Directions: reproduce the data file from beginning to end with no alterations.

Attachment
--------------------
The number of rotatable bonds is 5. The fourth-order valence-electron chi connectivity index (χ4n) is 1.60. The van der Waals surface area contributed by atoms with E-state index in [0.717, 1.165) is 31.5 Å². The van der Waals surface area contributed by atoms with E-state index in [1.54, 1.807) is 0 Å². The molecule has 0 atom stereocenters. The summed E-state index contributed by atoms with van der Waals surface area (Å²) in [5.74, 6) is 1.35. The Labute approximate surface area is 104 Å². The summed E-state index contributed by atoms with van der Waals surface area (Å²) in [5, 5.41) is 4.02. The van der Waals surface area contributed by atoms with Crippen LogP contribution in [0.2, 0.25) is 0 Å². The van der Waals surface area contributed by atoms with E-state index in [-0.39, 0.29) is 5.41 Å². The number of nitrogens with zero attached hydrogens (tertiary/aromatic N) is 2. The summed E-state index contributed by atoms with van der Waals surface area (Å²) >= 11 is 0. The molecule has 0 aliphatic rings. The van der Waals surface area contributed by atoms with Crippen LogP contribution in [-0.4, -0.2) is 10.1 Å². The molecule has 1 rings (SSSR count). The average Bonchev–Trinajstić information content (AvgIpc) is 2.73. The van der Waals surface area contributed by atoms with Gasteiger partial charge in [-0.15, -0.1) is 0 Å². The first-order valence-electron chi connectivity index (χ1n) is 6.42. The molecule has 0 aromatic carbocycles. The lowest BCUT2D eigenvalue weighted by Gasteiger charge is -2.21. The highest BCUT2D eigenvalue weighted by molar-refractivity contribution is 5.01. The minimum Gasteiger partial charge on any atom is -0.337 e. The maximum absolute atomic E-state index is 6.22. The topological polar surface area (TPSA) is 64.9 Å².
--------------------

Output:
The number of rotatable bonds is 5. The fourth-order valence-electron chi connectivity index (χ4n) is 1.60. The van der Waals surface area contributed by atoms with E-state index in [0.717, 1.165) is 31.5 Å². The van der Waals surface area contributed by atoms with E-state index in [1.54, 1.807) is 0 Å². The molecule has 0 atom stereocenters. The summed E-state index contributed by atoms with van der Waals surface area (Å²) in [5.74, 6) is 1.35. The Labute approximate surface area is 104 Å². The summed E-state index contributed by atoms with van der Waals surface area (Å²) in [5, 5.41) is 4.02. The van der Waals surface area contributed by atoms with Crippen LogP contribution in [0.2, 0.25) is 0 Å². The van der Waals surface area contributed by atoms with E-state index in [-0.39, 0.29) is 5.41 Å². The number of nitrogens with zero attached hydrogens (tertiary/aromatic N) is 2. The summed E-state index contributed by atoms with van der Waals surface area (Å²) >= 11 is 0. The molecule has 0 aliphatic rings. The van der Waals surface area contributed by atoms with Crippen LogP contribution in [-0.4, -0.2) is 10.1 Å². The molecule has 1 rings (SSSR count). The average Bonchev–Trinajstić information content (AvgIpc) is 2.73. The van der Waals surface area contributed by atoms with Gasteiger partial charge in [-0.15, -0.1) is 0 Å². The first-order valence-electron chi connectivity index (χ1n) is 6.42. The molecule has 0 aromatic carbocycles. The lowest BCUT2D eigenvalue weighted by Gasteiger charge is -2.21. The highest BCUT2D eigenvalue weighted by molar-refractivity contribution is 5.01. The minimum Gasteiger partial charge on any atom is -0.337 e. The maximum absolute atomic E-state index is 6.22. The topological polar surface area (TPSA) is 64.9 Å².